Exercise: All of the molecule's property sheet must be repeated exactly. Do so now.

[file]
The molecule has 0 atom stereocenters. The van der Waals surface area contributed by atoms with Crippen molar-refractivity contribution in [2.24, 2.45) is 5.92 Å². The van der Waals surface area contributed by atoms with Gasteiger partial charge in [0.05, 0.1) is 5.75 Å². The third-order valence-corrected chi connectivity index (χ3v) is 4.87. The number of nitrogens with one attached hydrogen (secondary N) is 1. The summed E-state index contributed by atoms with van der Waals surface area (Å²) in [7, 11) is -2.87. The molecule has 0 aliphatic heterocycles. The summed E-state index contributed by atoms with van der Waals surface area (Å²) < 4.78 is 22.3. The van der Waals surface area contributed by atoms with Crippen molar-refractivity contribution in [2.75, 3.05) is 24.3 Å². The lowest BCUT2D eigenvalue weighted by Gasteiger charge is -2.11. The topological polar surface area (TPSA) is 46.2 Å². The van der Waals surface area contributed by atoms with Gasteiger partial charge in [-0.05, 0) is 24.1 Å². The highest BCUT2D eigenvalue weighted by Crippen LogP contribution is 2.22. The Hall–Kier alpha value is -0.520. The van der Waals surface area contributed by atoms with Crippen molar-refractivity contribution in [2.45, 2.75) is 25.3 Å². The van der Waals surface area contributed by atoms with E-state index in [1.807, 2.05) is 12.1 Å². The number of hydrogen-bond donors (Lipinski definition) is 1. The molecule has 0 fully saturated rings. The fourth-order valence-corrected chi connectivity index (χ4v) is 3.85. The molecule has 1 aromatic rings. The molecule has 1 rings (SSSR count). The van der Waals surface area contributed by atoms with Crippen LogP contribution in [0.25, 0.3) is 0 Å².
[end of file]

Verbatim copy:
The molecule has 0 atom stereocenters. The van der Waals surface area contributed by atoms with Crippen molar-refractivity contribution in [2.24, 2.45) is 5.92 Å². The van der Waals surface area contributed by atoms with Gasteiger partial charge in [0.05, 0.1) is 5.75 Å². The third-order valence-corrected chi connectivity index (χ3v) is 4.87. The number of nitrogens with one attached hydrogen (secondary N) is 1. The summed E-state index contributed by atoms with van der Waals surface area (Å²) in [7, 11) is -2.87. The molecule has 0 aliphatic heterocycles. The summed E-state index contributed by atoms with van der Waals surface area (Å²) < 4.78 is 22.3. The van der Waals surface area contributed by atoms with Crippen molar-refractivity contribution in [2.75, 3.05) is 24.3 Å². The lowest BCUT2D eigenvalue weighted by Gasteiger charge is -2.11. The topological polar surface area (TPSA) is 46.2 Å². The van der Waals surface area contributed by atoms with Gasteiger partial charge in [-0.05, 0) is 24.1 Å². The highest BCUT2D eigenvalue weighted by Crippen LogP contribution is 2.22. The Hall–Kier alpha value is -0.520. The van der Waals surface area contributed by atoms with Crippen molar-refractivity contribution in [2.45, 2.75) is 25.3 Å². The van der Waals surface area contributed by atoms with E-state index in [1.807, 2.05) is 12.1 Å². The number of hydrogen-bond donors (Lipinski definition) is 1. The molecule has 0 fully saturated rings. The fourth-order valence-corrected chi connectivity index (χ4v) is 3.85. The molecule has 1 aromatic rings. The molecule has 1 rings (SSSR count). The van der Waals surface area contributed by atoms with Crippen LogP contribution in [0.25, 0.3) is 0 Å².